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USF&G;'S RATINGS IMPROVE AS IT WINS OVER ANALYSTS Alex. Brown gives insurer a 'buy' recommendation


USF&G; Corp. has started to win over the investment analyst community as another brokerage house has upgraded its rating of the Baltimore-based insurance holding company's stock.

Alex. Brown & Sons Inc., citing management's "significant progress in restructuring this troubled insurer," raised its recommendation this month to "buy" from "hold" on the company's common stock and issued a "strong buy" rating on USF&G;'s cumulative convertible preferred stock series C.

Alex. Brown analyst Ellen Barzilai said her company had been working on the new rating for some time.

But other analysts said an April 8 meeting that USF&G; Chairman Norman P. Blake Jr. held with numerous analysts helped change some opinions of the company, which reported an operating profit of $4 million in the first quarter. The company lost 9 cents a share, however, after paying dividends on preferred stock.

"As Norm Blake's strategy has produced results, analysts who were predominantly in the sell mode have been coming around," said analyst Michael A. Lewis of Dean Witter Reynolds.

His company upgraded USF&G; to "neutral" from "sell" a year ago, and Mr. Lewis said he is still waiting to see whether prices in the property-casualty insurance industry will turn upward any time soon.

Alex. Brown cited four key elements that contributed to its new rating:

* An 18-month-old restructuring program that has raised equity, lowered debt, cut expenses, trimmed unprofitable product lines and improved the parent corporation's cash flow by more than $400 million a year.

* Strong earnings potential. Alex. Brown predicts USF&G; earnings of $4 a share by 1995, assuming a moderate upturn in the property-casualty industry starting next year. The investment firm expects USF&G; to break even this year, followed by income of 50 cents a share in 1993 and $2.25 a share the next year.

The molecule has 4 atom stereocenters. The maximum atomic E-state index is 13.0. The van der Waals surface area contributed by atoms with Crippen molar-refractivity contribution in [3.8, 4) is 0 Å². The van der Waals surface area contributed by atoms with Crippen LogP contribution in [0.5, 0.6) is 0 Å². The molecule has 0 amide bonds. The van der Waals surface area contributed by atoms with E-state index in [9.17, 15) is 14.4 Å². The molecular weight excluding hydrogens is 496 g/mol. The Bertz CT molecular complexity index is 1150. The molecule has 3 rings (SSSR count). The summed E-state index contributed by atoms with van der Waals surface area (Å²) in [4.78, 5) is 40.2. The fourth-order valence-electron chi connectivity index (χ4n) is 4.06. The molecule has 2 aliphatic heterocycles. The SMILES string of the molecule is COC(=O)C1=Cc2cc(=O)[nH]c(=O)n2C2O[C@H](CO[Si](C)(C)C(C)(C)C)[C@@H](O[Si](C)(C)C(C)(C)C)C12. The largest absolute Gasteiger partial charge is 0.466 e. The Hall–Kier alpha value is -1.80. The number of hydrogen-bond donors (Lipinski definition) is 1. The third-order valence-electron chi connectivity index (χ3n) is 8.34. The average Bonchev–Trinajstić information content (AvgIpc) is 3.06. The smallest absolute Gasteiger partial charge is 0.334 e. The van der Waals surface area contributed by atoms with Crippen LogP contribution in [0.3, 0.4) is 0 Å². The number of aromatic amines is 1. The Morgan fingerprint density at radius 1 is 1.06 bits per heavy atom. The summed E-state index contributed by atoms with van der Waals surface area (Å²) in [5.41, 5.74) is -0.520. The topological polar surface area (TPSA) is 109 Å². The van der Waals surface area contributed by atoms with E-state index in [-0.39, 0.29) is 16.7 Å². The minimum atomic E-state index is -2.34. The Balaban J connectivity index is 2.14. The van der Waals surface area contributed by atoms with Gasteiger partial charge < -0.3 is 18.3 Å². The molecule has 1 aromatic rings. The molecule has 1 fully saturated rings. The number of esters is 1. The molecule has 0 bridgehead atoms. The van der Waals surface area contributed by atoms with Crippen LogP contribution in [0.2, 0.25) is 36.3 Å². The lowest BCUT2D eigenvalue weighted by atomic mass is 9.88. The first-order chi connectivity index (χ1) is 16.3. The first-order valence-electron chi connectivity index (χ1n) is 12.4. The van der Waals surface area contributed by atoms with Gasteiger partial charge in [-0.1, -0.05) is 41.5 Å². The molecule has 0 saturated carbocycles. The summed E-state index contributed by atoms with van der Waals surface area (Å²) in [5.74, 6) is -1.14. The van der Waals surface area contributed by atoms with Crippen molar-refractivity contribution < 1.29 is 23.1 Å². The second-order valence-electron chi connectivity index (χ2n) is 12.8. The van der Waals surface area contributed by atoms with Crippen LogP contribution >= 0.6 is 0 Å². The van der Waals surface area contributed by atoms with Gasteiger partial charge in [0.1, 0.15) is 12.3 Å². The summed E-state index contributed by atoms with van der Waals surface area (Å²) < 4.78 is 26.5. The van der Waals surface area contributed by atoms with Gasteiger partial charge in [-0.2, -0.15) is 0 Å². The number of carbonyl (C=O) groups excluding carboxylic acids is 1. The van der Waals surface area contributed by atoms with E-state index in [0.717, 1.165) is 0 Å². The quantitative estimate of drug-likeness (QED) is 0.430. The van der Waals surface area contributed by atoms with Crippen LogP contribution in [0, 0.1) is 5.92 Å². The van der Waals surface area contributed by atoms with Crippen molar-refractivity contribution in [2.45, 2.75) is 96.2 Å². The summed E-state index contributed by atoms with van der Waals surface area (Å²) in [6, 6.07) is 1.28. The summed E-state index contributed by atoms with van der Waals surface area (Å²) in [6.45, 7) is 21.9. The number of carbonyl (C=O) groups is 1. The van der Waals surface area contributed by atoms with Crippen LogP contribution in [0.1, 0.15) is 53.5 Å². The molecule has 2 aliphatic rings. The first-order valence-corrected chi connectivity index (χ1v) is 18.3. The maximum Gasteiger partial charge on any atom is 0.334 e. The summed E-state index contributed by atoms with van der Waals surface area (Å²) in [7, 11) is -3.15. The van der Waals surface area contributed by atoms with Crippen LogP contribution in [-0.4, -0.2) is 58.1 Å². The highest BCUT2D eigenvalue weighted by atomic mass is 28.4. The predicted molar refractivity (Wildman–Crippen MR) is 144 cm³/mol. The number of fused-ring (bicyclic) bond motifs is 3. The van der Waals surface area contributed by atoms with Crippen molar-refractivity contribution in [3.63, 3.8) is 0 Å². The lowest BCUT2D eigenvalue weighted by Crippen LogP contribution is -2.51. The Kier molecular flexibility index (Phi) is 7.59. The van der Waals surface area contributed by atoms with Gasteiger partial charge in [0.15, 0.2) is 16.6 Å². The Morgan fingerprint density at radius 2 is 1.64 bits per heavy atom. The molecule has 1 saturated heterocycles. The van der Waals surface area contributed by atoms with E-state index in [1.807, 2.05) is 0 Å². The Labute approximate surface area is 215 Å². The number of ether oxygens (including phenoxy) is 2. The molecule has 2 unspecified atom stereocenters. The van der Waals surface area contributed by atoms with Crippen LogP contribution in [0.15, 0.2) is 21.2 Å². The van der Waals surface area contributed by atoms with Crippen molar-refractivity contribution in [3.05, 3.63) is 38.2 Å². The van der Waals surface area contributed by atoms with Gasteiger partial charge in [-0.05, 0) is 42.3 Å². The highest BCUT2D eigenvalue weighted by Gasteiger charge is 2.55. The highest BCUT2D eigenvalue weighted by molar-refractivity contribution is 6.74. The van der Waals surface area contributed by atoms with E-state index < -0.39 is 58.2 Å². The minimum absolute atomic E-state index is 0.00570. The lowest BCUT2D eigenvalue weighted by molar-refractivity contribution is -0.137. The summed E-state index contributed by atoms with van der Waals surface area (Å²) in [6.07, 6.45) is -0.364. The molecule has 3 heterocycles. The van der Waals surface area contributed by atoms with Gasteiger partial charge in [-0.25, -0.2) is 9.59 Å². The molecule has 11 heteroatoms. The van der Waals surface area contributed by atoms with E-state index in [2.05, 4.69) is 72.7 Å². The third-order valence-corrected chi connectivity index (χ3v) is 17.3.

* A stock valuation that foresees USF&G;, which trades as "FG" on the New York Stock Exchange, selling for $24 to $28 a share by 1995.

The preferred stock should sell for $100 to $116 a share, and its dividend represents an annual yield of 8.3 percent, according to Alex. Brown.

* Management, whose "accomplishments to date have been impressive," according to the May 5 report.

The report also noted favorably that "a majority of the long-term benefit accruing to USF&G;'s management team is tied to stock options rather than current cash compensation."

Not all of USF&G;'s analysts were convinced by Mr. Blake's presentation last month, however. Smith, Barney analyst Ronald Frank, for instance, has retained the "avoid" rating on the company, one notch better than "sell."

"History teaches me that it takes a lot more than a year to turn around a troubled insurer," he said.

But enough investors apparently have seen USF&G; as an attractive investment to boost its stock price. The price of the common shares has risen 45 percent since the beginning of the year. USF&G; shares closed yesterday at $10.875 a share, up 25 cents from Friday's close.

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